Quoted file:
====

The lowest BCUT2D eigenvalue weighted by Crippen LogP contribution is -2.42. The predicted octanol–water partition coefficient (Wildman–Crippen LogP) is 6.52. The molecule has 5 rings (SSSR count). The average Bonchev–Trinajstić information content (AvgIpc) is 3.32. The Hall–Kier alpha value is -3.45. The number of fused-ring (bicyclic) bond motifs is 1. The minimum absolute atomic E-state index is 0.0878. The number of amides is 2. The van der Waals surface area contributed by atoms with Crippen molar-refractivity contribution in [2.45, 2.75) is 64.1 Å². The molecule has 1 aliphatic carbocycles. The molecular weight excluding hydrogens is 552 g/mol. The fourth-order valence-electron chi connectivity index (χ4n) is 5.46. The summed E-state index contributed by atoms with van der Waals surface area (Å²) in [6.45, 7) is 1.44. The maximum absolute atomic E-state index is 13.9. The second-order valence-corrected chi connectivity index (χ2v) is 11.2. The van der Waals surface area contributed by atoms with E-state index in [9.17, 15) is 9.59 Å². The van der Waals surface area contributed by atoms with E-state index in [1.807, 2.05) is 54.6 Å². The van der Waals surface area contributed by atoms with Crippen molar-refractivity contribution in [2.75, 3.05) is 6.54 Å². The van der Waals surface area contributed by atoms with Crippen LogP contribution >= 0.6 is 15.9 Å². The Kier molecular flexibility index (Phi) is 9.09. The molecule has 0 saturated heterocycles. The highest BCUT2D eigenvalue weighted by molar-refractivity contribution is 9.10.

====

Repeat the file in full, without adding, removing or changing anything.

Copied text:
The lowest BCUT2D eigenvalue weighted by Crippen LogP contribution is -2.42. The predicted octanol–water partition coefficient (Wildman–Crippen LogP) is 6.52. The molecule has 5 rings (SSSR count). The average Bonchev–Trinajstić information content (AvgIpc) is 3.32. The Hall–Kier alpha value is -3.45. The number of fused-ring (bicyclic) bond motifs is 1. The minimum absolute atomic E-state index is 0.0878. The number of amides is 2. The van der Waals surface area contributed by atoms with Crippen molar-refractivity contribution in [2.45, 2.75) is 64.1 Å². The molecule has 1 aliphatic carbocycles. The molecular weight excluding hydrogens is 552 g/mol. The fourth-order valence-electron chi connectivity index (χ4n) is 5.46. The summed E-state index contributed by atoms with van der Waals surface area (Å²) in [6.45, 7) is 1.44. The maximum absolute atomic E-state index is 13.9. The second-order valence-corrected chi connectivity index (χ2v) is 11.2. The van der Waals surface area contributed by atoms with E-state index in [9.17, 15) is 9.59 Å². The van der Waals surface area contributed by atoms with E-state index in [1.807, 2.05) is 54.6 Å². The van der Waals surface area contributed by atoms with Crippen molar-refractivity contribution in [2.75, 3.05) is 6.54 Å². The van der Waals surface area contributed by atoms with Crippen LogP contribution >= 0.6 is 15.9 Å². The Kier molecular flexibility index (Phi) is 9.09. The molecule has 0 saturated heterocycles. The highest BCUT2D eigenvalue weighted by molar-refractivity contribution is 9.10.